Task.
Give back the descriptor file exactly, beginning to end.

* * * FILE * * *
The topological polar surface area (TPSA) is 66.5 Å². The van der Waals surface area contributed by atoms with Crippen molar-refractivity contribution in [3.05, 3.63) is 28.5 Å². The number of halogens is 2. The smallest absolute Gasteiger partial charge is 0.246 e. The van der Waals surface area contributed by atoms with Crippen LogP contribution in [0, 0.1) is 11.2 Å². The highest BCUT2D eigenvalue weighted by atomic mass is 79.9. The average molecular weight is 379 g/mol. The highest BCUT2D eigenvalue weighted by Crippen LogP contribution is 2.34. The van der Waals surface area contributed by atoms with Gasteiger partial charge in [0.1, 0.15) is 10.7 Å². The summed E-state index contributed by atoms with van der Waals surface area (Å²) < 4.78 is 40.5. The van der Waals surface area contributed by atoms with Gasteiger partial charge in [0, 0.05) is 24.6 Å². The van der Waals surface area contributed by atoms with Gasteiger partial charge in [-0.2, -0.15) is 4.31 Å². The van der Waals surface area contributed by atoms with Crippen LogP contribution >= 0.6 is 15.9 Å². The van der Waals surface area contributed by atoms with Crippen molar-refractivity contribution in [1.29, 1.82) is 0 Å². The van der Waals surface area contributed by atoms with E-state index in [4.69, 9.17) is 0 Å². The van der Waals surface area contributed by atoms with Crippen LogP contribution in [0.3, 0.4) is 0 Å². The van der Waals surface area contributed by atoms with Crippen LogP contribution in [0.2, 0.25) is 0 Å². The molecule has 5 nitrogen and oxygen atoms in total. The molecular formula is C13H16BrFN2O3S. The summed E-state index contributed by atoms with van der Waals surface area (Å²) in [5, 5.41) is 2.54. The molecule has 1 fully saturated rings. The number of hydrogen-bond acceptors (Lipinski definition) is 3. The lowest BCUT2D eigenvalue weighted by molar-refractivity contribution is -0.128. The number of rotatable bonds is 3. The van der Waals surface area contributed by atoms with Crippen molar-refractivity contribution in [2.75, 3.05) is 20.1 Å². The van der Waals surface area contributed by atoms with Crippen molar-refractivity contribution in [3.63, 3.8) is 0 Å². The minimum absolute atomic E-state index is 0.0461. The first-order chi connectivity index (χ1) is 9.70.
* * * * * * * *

The topological polar surface area (TPSA) is 66.5 Å². The van der Waals surface area contributed by atoms with Crippen molar-refractivity contribution in [3.05, 3.63) is 28.5 Å². The number of halogens is 2. The smallest absolute Gasteiger partial charge is 0.246 e. The van der Waals surface area contributed by atoms with Crippen LogP contribution in [0, 0.1) is 11.2 Å². The highest BCUT2D eigenvalue weighted by atomic mass is 79.9. The average molecular weight is 379 g/mol. The highest BCUT2D eigenvalue weighted by Crippen LogP contribution is 2.34. The van der Waals surface area contributed by atoms with Gasteiger partial charge in [0.1, 0.15) is 10.7 Å². The summed E-state index contributed by atoms with van der Waals surface area (Å²) < 4.78 is 40.5. The van der Waals surface area contributed by atoms with Gasteiger partial charge in [0, 0.05) is 24.6 Å². The van der Waals surface area contributed by atoms with Gasteiger partial charge in [-0.2, -0.15) is 4.31 Å². The van der Waals surface area contributed by atoms with Crippen LogP contribution >= 0.6 is 15.9 Å². The van der Waals surface area contributed by atoms with Crippen molar-refractivity contribution in [1.29, 1.82) is 0 Å². The van der Waals surface area contributed by atoms with E-state index in [4.69, 9.17) is 0 Å². The van der Waals surface area contributed by atoms with Crippen LogP contribution in [0.3, 0.4) is 0 Å². The van der Waals surface area contributed by atoms with Crippen LogP contribution in [0.2, 0.25) is 0 Å². The molecule has 5 nitrogen and oxygen atoms in total. The molecular formula is C13H16BrFN2O3S. The summed E-state index contributed by atoms with van der Waals surface area (Å²) in [5, 5.41) is 2.54. The molecule has 1 fully saturated rings. The number of hydrogen-bond acceptors (Lipinski definition) is 3. The lowest BCUT2D eigenvalue weighted by molar-refractivity contribution is -0.128. The number of rotatable bonds is 3. The van der Waals surface area contributed by atoms with Crippen molar-refractivity contribution in [2.75, 3.05) is 20.1 Å². The van der Waals surface area contributed by atoms with Crippen molar-refractivity contribution in [3.63, 3.8) is 0 Å². The minimum absolute atomic E-state index is 0.0461. The first-order chi connectivity index (χ1) is 9.70.